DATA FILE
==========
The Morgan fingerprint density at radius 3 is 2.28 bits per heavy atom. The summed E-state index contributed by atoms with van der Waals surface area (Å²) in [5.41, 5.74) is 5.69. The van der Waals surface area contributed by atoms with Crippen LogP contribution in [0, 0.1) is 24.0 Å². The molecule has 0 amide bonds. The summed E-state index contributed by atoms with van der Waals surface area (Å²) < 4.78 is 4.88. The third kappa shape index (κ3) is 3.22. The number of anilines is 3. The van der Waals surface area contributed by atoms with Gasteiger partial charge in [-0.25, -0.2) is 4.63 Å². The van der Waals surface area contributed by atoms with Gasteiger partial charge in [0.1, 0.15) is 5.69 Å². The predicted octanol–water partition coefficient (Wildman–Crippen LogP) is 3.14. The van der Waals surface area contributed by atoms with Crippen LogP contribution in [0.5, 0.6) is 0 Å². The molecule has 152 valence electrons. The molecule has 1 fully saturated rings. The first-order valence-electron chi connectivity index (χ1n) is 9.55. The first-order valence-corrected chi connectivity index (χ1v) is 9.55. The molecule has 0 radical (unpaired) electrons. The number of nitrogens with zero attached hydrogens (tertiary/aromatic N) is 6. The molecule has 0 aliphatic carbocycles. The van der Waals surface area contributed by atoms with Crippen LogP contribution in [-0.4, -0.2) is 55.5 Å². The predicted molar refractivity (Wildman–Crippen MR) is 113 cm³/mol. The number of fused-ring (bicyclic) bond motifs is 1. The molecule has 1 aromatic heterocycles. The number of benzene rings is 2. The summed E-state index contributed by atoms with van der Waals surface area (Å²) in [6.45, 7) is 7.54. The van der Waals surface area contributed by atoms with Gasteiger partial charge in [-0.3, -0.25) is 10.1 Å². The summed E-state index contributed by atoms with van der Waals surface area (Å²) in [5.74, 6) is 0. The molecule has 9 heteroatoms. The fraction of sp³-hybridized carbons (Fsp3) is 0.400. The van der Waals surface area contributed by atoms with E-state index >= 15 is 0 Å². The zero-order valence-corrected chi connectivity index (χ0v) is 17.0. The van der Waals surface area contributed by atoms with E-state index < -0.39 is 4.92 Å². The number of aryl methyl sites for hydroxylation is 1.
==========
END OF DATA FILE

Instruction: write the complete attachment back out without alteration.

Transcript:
The Morgan fingerprint density at radius 3 is 2.28 bits per heavy atom. The summed E-state index contributed by atoms with van der Waals surface area (Å²) in [5.41, 5.74) is 5.69. The van der Waals surface area contributed by atoms with Crippen LogP contribution in [0, 0.1) is 24.0 Å². The molecule has 0 amide bonds. The summed E-state index contributed by atoms with van der Waals surface area (Å²) < 4.78 is 4.88. The third kappa shape index (κ3) is 3.22. The number of anilines is 3. The van der Waals surface area contributed by atoms with Gasteiger partial charge in [-0.25, -0.2) is 4.63 Å². The van der Waals surface area contributed by atoms with Gasteiger partial charge in [0.1, 0.15) is 5.69 Å². The predicted octanol–water partition coefficient (Wildman–Crippen LogP) is 3.14. The van der Waals surface area contributed by atoms with Crippen LogP contribution in [0.5, 0.6) is 0 Å². The molecule has 152 valence electrons. The molecule has 1 fully saturated rings. The first-order valence-electron chi connectivity index (χ1n) is 9.55. The first-order valence-corrected chi connectivity index (χ1v) is 9.55. The molecule has 0 radical (unpaired) electrons. The number of nitrogens with zero attached hydrogens (tertiary/aromatic N) is 6. The molecule has 0 aliphatic carbocycles. The van der Waals surface area contributed by atoms with Crippen LogP contribution in [-0.4, -0.2) is 55.5 Å². The predicted molar refractivity (Wildman–Crippen MR) is 113 cm³/mol. The number of fused-ring (bicyclic) bond motifs is 1. The molecule has 1 aromatic heterocycles. The number of benzene rings is 2. The summed E-state index contributed by atoms with van der Waals surface area (Å²) in [6.45, 7) is 7.54. The van der Waals surface area contributed by atoms with Gasteiger partial charge in [-0.3, -0.25) is 10.1 Å². The summed E-state index contributed by atoms with van der Waals surface area (Å²) in [5.74, 6) is 0. The molecule has 9 heteroatoms. The fraction of sp³-hybridized carbons (Fsp3) is 0.400. The van der Waals surface area contributed by atoms with E-state index >= 15 is 0 Å². The zero-order valence-corrected chi connectivity index (χ0v) is 17.0. The van der Waals surface area contributed by atoms with E-state index < -0.39 is 4.92 Å². The number of aryl methyl sites for hydroxylation is 1.